SITE NEWS: What happened to CBR the last 36 hours? Well, let's tell you a story...

Man, it's been a painful 36 hours or so, but everything is finally calming down. What happened? It's a bit of a long story, but here goes.

Around 3:00 AM Sunday morning, as I was working on posting news stories from Comic-Con International in San Diego, the CBR server went offline. It was completely unresponsive. OK, servers sometimes do that, so I remote restarted the machine and it came back online within minutes. Phew, no problem. Except for it did the same thing again 15 minutes later. I restarted the machine once again, but this time it crashed 10 minutes later. What was going on?

So I called the data center and that discussion led me to believe there was some sort of hardware failure going on, but what exactly I couldn't tell until I got down there. It was now past 4:00 AM and driving back to Los Angeles immediately was a very bad idea. With only five hours of sleep the night before, the two-hour drive home to LA would not be smart. Plus, even if I arrived by 6:00 AM, if there was hardware that needed to purchased I couldn't get to a store until 9:00 AM. I decided to pack up and get a couple of hours of sleep before heading back north.

Woke up around 8:00, packed up all my stuff and gear, said goodbye to the CBR crew and was on the road by 9:00. I arrived at my data center around Noon and discovered that the fan in the power supply on the CBR server wasn't spinning. OK, that made sense. The power supply was overheating and like a good little power supply, when it got too hot, it shut itself down to protect the machine. I quickly drove to the nearest electronics store, purchased a new power supply, headed back to the data center and by 2:00 the server was back online. Crisis solved.

Of course, as you well know, that wasn't the end of the story. About four hours later the server started to act very strange. It would serve up web pages very slowly and the load average (the amount of processes running on the server) was going sky high. That's when I called one of my SysAdmin's, Mark Luntzel, who took a look around. We worked on things and by 6:30 it looked like things were A-OK once again. At that time I realized I desperately needed some sleep, as the two and a half hours I got previously just wasn't enough.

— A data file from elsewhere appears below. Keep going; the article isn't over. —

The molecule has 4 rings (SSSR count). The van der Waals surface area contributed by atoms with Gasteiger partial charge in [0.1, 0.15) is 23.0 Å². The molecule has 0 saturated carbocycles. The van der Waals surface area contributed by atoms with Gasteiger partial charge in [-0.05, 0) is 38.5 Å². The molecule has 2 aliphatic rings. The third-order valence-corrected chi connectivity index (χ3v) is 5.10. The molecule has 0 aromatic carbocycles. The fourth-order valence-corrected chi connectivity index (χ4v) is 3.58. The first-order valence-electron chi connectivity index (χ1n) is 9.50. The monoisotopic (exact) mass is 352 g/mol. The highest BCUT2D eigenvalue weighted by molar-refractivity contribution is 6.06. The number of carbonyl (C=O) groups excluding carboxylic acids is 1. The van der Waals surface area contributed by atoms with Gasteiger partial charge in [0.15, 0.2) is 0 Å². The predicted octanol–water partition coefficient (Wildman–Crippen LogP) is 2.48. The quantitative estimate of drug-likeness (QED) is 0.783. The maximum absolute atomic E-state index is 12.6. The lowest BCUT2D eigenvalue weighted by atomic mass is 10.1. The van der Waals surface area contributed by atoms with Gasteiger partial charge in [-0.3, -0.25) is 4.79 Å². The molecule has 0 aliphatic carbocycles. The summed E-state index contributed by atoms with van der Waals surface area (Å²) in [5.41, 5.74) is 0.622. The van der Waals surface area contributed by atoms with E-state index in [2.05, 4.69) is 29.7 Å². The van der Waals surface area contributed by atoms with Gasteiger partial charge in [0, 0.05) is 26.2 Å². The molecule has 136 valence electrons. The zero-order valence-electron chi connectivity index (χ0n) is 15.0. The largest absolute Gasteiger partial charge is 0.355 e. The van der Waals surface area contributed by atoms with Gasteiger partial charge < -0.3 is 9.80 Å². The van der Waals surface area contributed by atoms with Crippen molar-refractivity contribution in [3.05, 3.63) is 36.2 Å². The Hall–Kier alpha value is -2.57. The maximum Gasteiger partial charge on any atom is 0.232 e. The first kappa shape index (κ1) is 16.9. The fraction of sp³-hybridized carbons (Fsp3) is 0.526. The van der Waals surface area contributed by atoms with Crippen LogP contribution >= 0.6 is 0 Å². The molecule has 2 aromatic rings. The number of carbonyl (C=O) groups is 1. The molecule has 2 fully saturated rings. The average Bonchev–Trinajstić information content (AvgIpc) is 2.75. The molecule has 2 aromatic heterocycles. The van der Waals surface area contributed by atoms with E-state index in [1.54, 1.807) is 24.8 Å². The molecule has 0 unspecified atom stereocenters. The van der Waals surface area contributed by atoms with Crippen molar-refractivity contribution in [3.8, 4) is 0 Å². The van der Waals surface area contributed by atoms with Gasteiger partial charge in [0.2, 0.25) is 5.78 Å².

At 9:00 Sunday night I woke up to find the server doing very weird things once again. What was going on with this thing? AHHHHH! Mark said it appeared that there could very well be a hard disc on its way out, which meant we needed to act fast. This began my second visit to the data center. Mark and I worked on getting the data from the Web site off the server as quickly as we could. With about 1 gigs worth of data left to transfer, the hard drive started throwing out all sorts of errors. There was no way, given the tools we had, to access the data on the hard disc. It appeared the hard disc was dead.

This is when the panic set in. The last good backup we had was from Friday morning, so all the work we had done throughout the weekend would have to be reinserted and edited. Not the end of the world, but a lot of work nonetheless. Plus some of it was done on the fly. But it was now 3:00 AM and both of us were absolutely exhausted. As anyone could tell you who's worked on a server during a failure of this sort, it's not always smart to work when you're exhausted. Mistakes can be made easily and things could have gotten worse. I decided we should stop working, get some sleep, then I'd take the hard disc to a data recovery specialist in the morning.